It was the English quarrymen who built St. John's Church, (at first it was called St. Luke's), out of the native sandstone. In the beginning the foundations were roofed over to provide a place of worship. Little by little the stone cutters built, in their spare time, the stately edifice that stands today, after 118 years, "in the middle of a street."

There's a tall tale that in the early days a prankish wind blew the oblong-shaped stone tower slightly off its base and that while the flock was considering ways of righting it, another wind blew it back securely into its old position.

For many years Attorney Leroy J. Skinner was associated with the quarrying interests in the area. None knows better the history of that industry's rise and fall.

The heyday of the quarries was in the decade that began in 1890. The collapse came around 1912. At the turn of the century there were 50 of them in the county and 2,000 acres of sandstone quarrying lands. At first virtually all the stone was shipped by canal. The great slabs, blasted out by gunpowder, were hoisted by derricks on to flat-bottomed boats, open at the center. After 1853 when the Falls Line of the New York Central was built, considerable stone was transported by rail.

Astute, historically minded Lawyer Skinner looked out the window of his office and in fancy saw again, after some 30 years, the long swing wagons hauling the slabs up Main Street to the freight house.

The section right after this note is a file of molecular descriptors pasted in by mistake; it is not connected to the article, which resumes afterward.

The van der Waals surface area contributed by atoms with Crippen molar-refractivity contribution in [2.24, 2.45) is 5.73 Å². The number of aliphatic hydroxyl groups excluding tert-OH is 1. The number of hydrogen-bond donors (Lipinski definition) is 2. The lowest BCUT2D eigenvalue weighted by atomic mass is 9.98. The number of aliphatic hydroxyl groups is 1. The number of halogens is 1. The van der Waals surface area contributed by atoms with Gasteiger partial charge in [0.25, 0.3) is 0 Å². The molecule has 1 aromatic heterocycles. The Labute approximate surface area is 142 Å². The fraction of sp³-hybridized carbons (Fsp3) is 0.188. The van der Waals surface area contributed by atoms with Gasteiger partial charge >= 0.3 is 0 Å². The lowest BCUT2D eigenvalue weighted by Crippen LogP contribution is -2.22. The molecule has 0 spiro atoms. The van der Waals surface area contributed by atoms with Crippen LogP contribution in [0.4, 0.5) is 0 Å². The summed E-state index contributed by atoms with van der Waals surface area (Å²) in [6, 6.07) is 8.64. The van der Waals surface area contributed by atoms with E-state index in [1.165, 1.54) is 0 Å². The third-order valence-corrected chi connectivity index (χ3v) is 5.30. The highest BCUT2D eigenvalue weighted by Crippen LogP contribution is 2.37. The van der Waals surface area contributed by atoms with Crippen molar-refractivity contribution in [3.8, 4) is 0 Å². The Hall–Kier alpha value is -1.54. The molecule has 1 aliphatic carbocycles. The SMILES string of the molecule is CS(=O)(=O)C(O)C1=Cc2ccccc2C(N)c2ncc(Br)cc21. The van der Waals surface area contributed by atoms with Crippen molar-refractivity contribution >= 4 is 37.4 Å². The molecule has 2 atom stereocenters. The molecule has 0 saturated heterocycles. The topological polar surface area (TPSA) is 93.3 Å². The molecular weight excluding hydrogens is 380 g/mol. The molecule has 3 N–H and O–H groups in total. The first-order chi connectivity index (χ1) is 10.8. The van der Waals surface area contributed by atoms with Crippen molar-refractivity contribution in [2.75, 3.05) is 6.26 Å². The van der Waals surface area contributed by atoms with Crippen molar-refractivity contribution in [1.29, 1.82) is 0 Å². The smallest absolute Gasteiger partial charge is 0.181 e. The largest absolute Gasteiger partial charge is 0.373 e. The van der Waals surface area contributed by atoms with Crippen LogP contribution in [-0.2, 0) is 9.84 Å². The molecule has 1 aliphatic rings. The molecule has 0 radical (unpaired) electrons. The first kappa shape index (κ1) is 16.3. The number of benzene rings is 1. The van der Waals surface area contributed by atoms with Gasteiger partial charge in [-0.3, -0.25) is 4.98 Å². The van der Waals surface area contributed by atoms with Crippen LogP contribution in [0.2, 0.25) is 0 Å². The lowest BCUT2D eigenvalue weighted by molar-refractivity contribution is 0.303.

Those wagons rumble no more; most of the old quarries are full of water in which swim many fish. Nobody can figure out how they got there.

But the staunch Medina rock can be found almost anywhere. It is in Sibley College of Cornell University. It is in Anderson Hall and in Sibley Library on the old University of Rochester Campus. It is in the Federal Building in Rochester's Church Street; in the harbor breakwaters of Buffalo and Cleveland; in the pillars of the Brooklyn, George Washington and Williamsburg bridges; in the steps of the State Capitol at Albany.

Rochester's graceful old St. Patrick's Cathedral, now torn down, was built of the gray Medina. In Rochester's Main Street, down under the more modern paving, are the old Medina blocks. They went, too, into Cleveland's busy Euclid Avenue and into the streets of Havana, Cuba, after the war of '98.

Everywhere in Medina you see the stone that made its name famous. It's in her City Hall and in her State Armory. There's hardly a wooden building in the business district. Even those of brick have sills and copings of the sandstone. There's a house in Bates Road whose entire floor is one solid block of Medina.